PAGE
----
No chocolate for  how  long?

No chocolate for how long?

I did not grow up practicing Lent. There is not a robust practice of Lent in the Reformed tradition. In fact, if anything, my fellow seminarians (and even some professors) regarded Lent with deep skepticism, recalling Medieval church repression and gospel-less spirituality. The Puritans are, perhaps, the most extreme example of this impulse, eliminating anything that smacked of Catholicism, including Lent, the rest of the church calendar, and even wedding rings. 

Unless you’re a Puritan.

Unless you’re a Puritan.

And yet, Lent is an ancient and longstanding practice in Christian history. It’s roots date to the 2nd century, just 100 years after the death and resurrection of Christ. The council that gave us the Nicene Creed in 325 A.D., also codified the practice of Lent as a period of 40 days (excluding Sundays) leading up to the celebration of Easter. And as I have sought simple, everyday, embodied ways to practice my faith in Christ Jesus, I have been drawn to ancient seasons and practices, like Lent.

Practicing Lent

I want to share a few things I’ve learned about Lent along the way, link to some helpful resources, and invite you to celebrate Lent with me, beginning this Wednesday, March 6, and culminating on Easter Sunday, April 21. I hope, rather than some of the extreme, weird, or legalistic images you or I may have in our heads, that we can put in their place how our ancient church fathers and mothers viewed Lent: as a time of repentance and renewal.


Rather than a time of earning forgiveness, according to Prof. Fred Grissom, Lent was a preparation for celebration: “Early Christians felt that the magnitude of the Easter celebration called for special preparation. As early as the second century, many Christians observed several days of fasting as part of that preparation.” Scholars believe that the special time of preparation may have been practiced first by new converts to Christianity in the lead up to their baptism on Easter Sunday. The 40 days had biblical significance, hearkening back to the 40 years of Israel’s wandering in the wilderness, and especially the 40 days of fasting that Christ went through after his baptism (Matthew 4:1-11).

Historically, Lent has been a practical way for Christians to remember that resurrection only comes after crucifixion. We hold a privileged position as the adopted children of God to identify with our Older Brother, Jesus Christ, in his suffering and self-emptying prior to his exaltation as Lord of all (see Philippians 2:5-11). We have the mind of Christ, a mind deeply shaped by suffering and costly obedience.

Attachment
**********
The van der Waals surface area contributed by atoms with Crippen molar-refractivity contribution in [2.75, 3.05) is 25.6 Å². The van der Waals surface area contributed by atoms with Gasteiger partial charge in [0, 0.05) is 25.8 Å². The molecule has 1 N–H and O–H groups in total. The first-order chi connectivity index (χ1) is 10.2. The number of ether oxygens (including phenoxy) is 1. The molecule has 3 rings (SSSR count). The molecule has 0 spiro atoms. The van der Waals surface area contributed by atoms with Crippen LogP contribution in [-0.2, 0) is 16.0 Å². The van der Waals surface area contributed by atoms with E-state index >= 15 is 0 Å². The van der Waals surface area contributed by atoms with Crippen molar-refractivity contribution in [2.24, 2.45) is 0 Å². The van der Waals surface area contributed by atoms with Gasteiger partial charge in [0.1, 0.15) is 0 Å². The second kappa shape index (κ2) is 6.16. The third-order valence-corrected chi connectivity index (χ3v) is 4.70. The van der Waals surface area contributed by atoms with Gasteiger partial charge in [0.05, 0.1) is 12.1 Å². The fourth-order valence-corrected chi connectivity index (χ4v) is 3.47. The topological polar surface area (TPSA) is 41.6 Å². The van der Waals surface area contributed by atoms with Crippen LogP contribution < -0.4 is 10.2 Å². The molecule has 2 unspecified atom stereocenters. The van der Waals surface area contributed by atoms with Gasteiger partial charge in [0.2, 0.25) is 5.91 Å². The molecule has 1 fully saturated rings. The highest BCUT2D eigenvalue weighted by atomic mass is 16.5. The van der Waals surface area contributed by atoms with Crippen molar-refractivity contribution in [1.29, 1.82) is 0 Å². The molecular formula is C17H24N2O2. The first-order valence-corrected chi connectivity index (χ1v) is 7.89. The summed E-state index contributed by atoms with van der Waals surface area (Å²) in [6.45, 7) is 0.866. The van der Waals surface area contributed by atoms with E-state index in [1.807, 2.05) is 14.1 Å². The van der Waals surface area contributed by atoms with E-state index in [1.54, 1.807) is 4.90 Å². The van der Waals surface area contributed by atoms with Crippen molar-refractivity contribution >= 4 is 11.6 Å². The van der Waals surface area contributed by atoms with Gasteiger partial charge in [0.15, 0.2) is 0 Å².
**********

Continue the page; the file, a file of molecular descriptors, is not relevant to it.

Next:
That said, Lent is NOT required of any follower of Jesus. No one should be pressured or forced to conform to a practice that, while historic, is not commanded in Scripture. Christ alone is King of our conscience. 

At the same time, communal practices like this can be a great help and encouragement to us as we deepen our pursuit of Christ in all areas of our lives. That is why I am, for the first time in my spiritual journey, going to practice Lent this year. And I’d be happy to have you join me if you feel so called. 


If you’d like to learn more here are a few resources to help you go further. If you’d like to talk, I am always available!

  • Myths about Lent abound. Here are some answers to Protestant myths about Lent.

  • The Liturgy Letter has music (Spotify playlists!), prayers, and Scriptures to read for Ash Wednesday and the first week of Lent.

  • We shared this guide to the Christian calendar, Seasons, from the Village Church during Advent. Their resources for Lent are excellent! It includes things like a reading plan, songs, prayers, family discipleship suggestions, and possible things to fast from for each week of Lent.

  • Hands at Work has invited partner churches like ours to participate in 40 days of prayer on behalf of the most vulnerable children in Africa.